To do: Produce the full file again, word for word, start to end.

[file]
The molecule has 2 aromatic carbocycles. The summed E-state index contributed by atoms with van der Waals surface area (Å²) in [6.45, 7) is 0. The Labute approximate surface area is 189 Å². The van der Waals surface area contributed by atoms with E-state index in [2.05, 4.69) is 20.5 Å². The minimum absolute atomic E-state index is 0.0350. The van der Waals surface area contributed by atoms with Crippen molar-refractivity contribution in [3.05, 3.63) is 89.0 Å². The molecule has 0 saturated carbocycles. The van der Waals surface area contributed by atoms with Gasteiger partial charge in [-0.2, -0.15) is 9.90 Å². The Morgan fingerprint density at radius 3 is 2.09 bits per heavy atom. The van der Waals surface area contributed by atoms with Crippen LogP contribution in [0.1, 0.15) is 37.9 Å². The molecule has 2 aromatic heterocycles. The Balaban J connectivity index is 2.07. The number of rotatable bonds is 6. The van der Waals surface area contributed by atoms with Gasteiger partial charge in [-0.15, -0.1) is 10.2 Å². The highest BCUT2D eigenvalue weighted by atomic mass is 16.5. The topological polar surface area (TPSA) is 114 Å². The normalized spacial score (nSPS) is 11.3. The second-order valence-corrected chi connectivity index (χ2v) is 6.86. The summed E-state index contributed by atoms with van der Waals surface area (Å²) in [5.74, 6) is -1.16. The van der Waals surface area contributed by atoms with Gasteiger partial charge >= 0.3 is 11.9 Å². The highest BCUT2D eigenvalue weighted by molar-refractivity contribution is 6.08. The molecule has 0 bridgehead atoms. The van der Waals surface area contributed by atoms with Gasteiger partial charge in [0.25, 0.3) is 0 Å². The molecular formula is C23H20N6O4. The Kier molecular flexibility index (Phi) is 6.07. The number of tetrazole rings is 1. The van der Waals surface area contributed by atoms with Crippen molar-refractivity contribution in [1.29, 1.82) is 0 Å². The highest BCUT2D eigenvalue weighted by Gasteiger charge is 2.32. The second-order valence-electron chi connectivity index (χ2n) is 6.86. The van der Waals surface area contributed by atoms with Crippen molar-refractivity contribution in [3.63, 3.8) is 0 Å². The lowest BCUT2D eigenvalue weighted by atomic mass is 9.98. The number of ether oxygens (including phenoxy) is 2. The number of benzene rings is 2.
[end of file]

The molecule has 2 aromatic carbocycles. The summed E-state index contributed by atoms with van der Waals surface area (Å²) in [6.45, 7) is 0. The Labute approximate surface area is 189 Å². The van der Waals surface area contributed by atoms with E-state index in [2.05, 4.69) is 20.5 Å². The minimum absolute atomic E-state index is 0.0350. The van der Waals surface area contributed by atoms with Crippen molar-refractivity contribution in [3.05, 3.63) is 89.0 Å². The molecule has 0 saturated carbocycles. The van der Waals surface area contributed by atoms with Gasteiger partial charge in [-0.2, -0.15) is 9.90 Å². The Morgan fingerprint density at radius 3 is 2.09 bits per heavy atom. The van der Waals surface area contributed by atoms with Crippen LogP contribution in [0.1, 0.15) is 37.9 Å². The molecule has 2 aromatic heterocycles. The Balaban J connectivity index is 2.07. The number of rotatable bonds is 6. The van der Waals surface area contributed by atoms with Gasteiger partial charge in [-0.15, -0.1) is 10.2 Å². The highest BCUT2D eigenvalue weighted by atomic mass is 16.5. The topological polar surface area (TPSA) is 114 Å². The normalized spacial score (nSPS) is 11.3. The second-order valence-corrected chi connectivity index (χ2v) is 6.86. The summed E-state index contributed by atoms with van der Waals surface area (Å²) in [5.74, 6) is -1.16. The van der Waals surface area contributed by atoms with Gasteiger partial charge >= 0.3 is 11.9 Å². The highest BCUT2D eigenvalue weighted by molar-refractivity contribution is 6.08. The molecule has 0 bridgehead atoms. The van der Waals surface area contributed by atoms with Gasteiger partial charge in [0.25, 0.3) is 0 Å². The molecular formula is C23H20N6O4. The Kier molecular flexibility index (Phi) is 6.07. The number of tetrazole rings is 1. The van der Waals surface area contributed by atoms with Crippen molar-refractivity contribution in [1.29, 1.82) is 0 Å². The highest BCUT2D eigenvalue weighted by Gasteiger charge is 2.32. The second-order valence-electron chi connectivity index (χ2n) is 6.86. The van der Waals surface area contributed by atoms with Crippen molar-refractivity contribution in [3.63, 3.8) is 0 Å². The lowest BCUT2D eigenvalue weighted by atomic mass is 9.98. The number of ether oxygens (including phenoxy) is 2. The number of benzene rings is 2.